Learning to co-exist with leopard seals

Many of you will have seen the TV1 News broadcast aired on 29/01/2019 on Owha the leopard seal. This story has highlighted that the majority of New Zealand support co-existence with Owha and other leopard seals like her in Aotearoa. In addition to the overwhelming support we have received there have also been several questions posed. We would like to provide some insight into leopard seals in New Zealand and how we are learning to co-exist with this Taonga (treasured) species.

Does Owha and other leopard seals belong in New Zealand?

While the core range for leopard seals is in Antarctic waters, they are known to travel northward and New Zealand is part of their normal range. Leopard seals are classified as a native species and protected in New Zealand by the Marine Mammals Protection Act 1978. LeopardSeals.org has identified research which illustrates that leopard seals have been present in the New Zealand ecosystem since the 1200’s (as evidenced from remains in Maori middens). Thanks to the increased awareness of leopard seals, our ever-increasing sightings database and photo identification records our research shows that these seals have been sighted in all regions of New Zealand and are present year-round. We are in the process of publishing a scientific paper about this research that we expect to be available very soon.

Why can’t we just move Owha back to the Antarctic?

New Zealand is currently home to many leopard seals and we believe it would be wrong to remove them from their natural environment just because conflicts in co-existing arise. Furthermore, removing Owha would involve tranquilisation which carries extreme health risks and even death. Additionally, the sudden climate change could be detrimental to her health, she could negatively affect other leopard seals living in the translocation area, and it is possible that she could make her way back here for the same reasons she is currently staying here. We must also remember that while Owha is only one leopard seal, the increase in sightings in New Zealand mean that this situation could reoccur with other individuals in future. Therefore, it is paramount that we find common ground through research in order to successfully co-exist with leopard seals, including Owha.

Has Owha ever attacked anyone or shown aggression towards people?

In the six years that Owha has been sighted in New Zealand, often in highly populated regions such as Auckland, and in high density boating areas such as marinas, there have never been any verified attacks or aggression shown by Owha (or other leopard seals in New Zealand). On the contrary, there have been verified records of people harassing, threatening and showing aggression towards her (and other leopard seals), none of which have ever elicited an attack.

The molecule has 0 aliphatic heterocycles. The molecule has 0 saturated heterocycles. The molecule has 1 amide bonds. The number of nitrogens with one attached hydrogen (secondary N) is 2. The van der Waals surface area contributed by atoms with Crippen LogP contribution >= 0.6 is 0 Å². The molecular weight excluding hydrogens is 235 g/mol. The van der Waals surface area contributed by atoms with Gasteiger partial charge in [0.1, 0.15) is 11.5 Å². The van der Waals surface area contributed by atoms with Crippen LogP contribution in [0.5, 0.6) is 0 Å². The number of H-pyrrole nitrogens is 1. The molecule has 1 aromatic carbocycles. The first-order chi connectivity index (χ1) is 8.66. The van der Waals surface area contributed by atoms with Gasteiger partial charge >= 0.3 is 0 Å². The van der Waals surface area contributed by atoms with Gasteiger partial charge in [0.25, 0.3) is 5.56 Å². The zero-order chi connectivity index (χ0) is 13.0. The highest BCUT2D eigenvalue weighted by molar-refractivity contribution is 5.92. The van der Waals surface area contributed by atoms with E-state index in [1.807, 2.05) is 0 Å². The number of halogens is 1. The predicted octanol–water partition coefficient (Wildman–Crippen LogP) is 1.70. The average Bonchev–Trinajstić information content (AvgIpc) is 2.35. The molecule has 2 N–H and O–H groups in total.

What is being done to try and improve harmonious co-existence in Auckland?

LeopardSeals.org is actively engaged with local Iwi groups, the marina teams and the Department of Conservation to manage this situation. Many communities around the world successfully co-exist with wildlife and these models are helping us understand how we can co-exist in this unique situation. We currently provide public education talks and conduct outreach to ensure the safety of both the public and Owha whilst research is ongoing.

Enrichment objects (e.g. toys) that could be used with Owha in order to minimise her affinity for dinghies and fenders are being evaluated. Records of any damage that has been caused are being kept as we understand that this is a major concern, and Owha’s general use of the marina is also being assessed. By noting any associated behaviours during reports, we hope to improve our understanding and therefore provide the most appropriate and informed decisions for harmonious co-existence. Lastly, we have begun a research program to better understand how to co-exist with leopard seals in New Zealand.

We hope these activities will lead us all to a harmonious coexistence between people and leopard seals.

What do I do if I come across Owha or another Leopard Seal?

We have a dedicated team of volunteers who monitor Owha’s movements and operate a 24-hour hotline (0800 LEOPARD) for reports of leopard seal sightings, property damage and any concerns you may have.

To maximise animal and human safety, we advise that at you keep at least 20 m away from any leopard seal you encounter, that children be closely supervised, and dogs kept on a leash.


On behalf of us at LeopardSeals.org, we thank you, for your continued and overwhelming support for these incredible animals

Any Media enquires or requests for comment can be forwarded to info@leopardseals.org.